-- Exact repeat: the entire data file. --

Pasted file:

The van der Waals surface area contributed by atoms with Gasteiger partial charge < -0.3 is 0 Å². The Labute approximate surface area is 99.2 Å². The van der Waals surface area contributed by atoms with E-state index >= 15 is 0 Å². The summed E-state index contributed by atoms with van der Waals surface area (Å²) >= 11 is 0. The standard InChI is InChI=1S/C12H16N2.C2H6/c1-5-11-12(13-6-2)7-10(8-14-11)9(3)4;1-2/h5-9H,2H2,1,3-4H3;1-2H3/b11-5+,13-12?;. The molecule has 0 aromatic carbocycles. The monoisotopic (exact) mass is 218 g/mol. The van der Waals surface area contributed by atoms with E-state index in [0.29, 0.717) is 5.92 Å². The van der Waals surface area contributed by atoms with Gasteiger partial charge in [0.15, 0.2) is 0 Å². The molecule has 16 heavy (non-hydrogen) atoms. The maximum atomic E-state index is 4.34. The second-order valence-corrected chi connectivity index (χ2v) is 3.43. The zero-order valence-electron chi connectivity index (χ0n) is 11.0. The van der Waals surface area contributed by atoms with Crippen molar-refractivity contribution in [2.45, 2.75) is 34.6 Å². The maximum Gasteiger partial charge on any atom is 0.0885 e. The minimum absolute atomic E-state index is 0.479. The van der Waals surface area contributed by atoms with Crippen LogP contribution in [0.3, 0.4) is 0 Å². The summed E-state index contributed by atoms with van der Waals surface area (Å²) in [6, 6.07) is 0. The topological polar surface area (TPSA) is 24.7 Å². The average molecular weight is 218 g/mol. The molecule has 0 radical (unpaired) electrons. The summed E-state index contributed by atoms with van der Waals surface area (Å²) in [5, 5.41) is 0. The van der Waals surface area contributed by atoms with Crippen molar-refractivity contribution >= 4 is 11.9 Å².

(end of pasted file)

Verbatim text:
The van der Waals surface area contributed by atoms with Gasteiger partial charge < -0.3 is 0 Å². The Labute approximate surface area is 99.2 Å². The van der Waals surface area contributed by atoms with E-state index >= 15 is 0 Å². The summed E-state index contributed by atoms with van der Waals surface area (Å²) >= 11 is 0. The standard InChI is InChI=1S/C12H16N2.C2H6/c1-5-11-12(13-6-2)7-10(8-14-11)9(3)4;1-2/h5-9H,2H2,1,3-4H3;1-2H3/b11-5+,13-12?;. The molecule has 0 aromatic carbocycles. The monoisotopic (exact) mass is 218 g/mol. The van der Waals surface area contributed by atoms with E-state index in [0.29, 0.717) is 5.92 Å². The van der Waals surface area contributed by atoms with Gasteiger partial charge in [0.15, 0.2) is 0 Å². The molecule has 16 heavy (non-hydrogen) atoms. The maximum atomic E-state index is 4.34. The second-order valence-corrected chi connectivity index (χ2v) is 3.43. The zero-order valence-electron chi connectivity index (χ0n) is 11.0. The van der Waals surface area contributed by atoms with Crippen molar-refractivity contribution in [2.45, 2.75) is 34.6 Å². The maximum Gasteiger partial charge on any atom is 0.0885 e. The minimum absolute atomic E-state index is 0.479. The van der Waals surface area contributed by atoms with Crippen LogP contribution in [0.3, 0.4) is 0 Å². The summed E-state index contributed by atoms with van der Waals surface area (Å²) in [6, 6.07) is 0. The topological polar surface area (TPSA) is 24.7 Å². The average molecular weight is 218 g/mol. The molecule has 0 radical (unpaired) electrons. The summed E-state index contributed by atoms with van der Waals surface area (Å²) in [5, 5.41) is 0. The van der Waals surface area contributed by atoms with Crippen molar-refractivity contribution >= 4 is 11.9 Å².